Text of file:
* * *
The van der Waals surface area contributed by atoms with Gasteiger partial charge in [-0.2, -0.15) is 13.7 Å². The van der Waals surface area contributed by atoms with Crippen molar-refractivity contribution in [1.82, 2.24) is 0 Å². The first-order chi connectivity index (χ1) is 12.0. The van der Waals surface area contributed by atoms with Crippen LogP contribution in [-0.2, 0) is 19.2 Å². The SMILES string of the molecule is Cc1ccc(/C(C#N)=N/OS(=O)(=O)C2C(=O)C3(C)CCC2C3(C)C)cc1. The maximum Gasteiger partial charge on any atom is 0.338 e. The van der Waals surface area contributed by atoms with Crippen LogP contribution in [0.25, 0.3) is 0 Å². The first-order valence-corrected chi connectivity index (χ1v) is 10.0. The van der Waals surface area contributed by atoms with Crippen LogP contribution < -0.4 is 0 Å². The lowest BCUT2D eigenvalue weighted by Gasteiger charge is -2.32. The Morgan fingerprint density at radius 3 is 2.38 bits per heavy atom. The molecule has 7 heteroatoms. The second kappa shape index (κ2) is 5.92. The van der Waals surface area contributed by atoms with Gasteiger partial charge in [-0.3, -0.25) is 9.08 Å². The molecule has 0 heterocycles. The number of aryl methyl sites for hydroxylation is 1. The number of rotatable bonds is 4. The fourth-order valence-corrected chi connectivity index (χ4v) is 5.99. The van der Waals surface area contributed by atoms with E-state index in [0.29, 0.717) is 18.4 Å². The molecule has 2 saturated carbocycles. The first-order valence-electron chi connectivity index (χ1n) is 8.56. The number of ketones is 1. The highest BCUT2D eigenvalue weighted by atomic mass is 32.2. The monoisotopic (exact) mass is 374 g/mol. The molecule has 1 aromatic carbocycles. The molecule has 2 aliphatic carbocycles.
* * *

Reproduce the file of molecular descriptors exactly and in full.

The van der Waals surface area contributed by atoms with Gasteiger partial charge in [-0.2, -0.15) is 13.7 Å². The van der Waals surface area contributed by atoms with Crippen molar-refractivity contribution in [1.82, 2.24) is 0 Å². The first-order chi connectivity index (χ1) is 12.0. The van der Waals surface area contributed by atoms with Crippen LogP contribution in [-0.2, 0) is 19.2 Å². The SMILES string of the molecule is Cc1ccc(/C(C#N)=N/OS(=O)(=O)C2C(=O)C3(C)CCC2C3(C)C)cc1. The maximum Gasteiger partial charge on any atom is 0.338 e. The van der Waals surface area contributed by atoms with Crippen LogP contribution in [0.25, 0.3) is 0 Å². The first-order valence-corrected chi connectivity index (χ1v) is 10.0. The van der Waals surface area contributed by atoms with Crippen LogP contribution < -0.4 is 0 Å². The lowest BCUT2D eigenvalue weighted by Gasteiger charge is -2.32. The Morgan fingerprint density at radius 3 is 2.38 bits per heavy atom. The molecule has 7 heteroatoms. The second kappa shape index (κ2) is 5.92. The van der Waals surface area contributed by atoms with Gasteiger partial charge in [-0.3, -0.25) is 9.08 Å². The molecule has 0 heterocycles. The number of aryl methyl sites for hydroxylation is 1. The number of rotatable bonds is 4. The fourth-order valence-corrected chi connectivity index (χ4v) is 5.99. The van der Waals surface area contributed by atoms with E-state index in [0.29, 0.717) is 18.4 Å². The molecule has 2 saturated carbocycles. The first-order valence-electron chi connectivity index (χ1n) is 8.56. The number of ketones is 1. The highest BCUT2D eigenvalue weighted by atomic mass is 32.2. The monoisotopic (exact) mass is 374 g/mol. The molecule has 1 aromatic carbocycles. The molecule has 2 aliphatic carbocycles.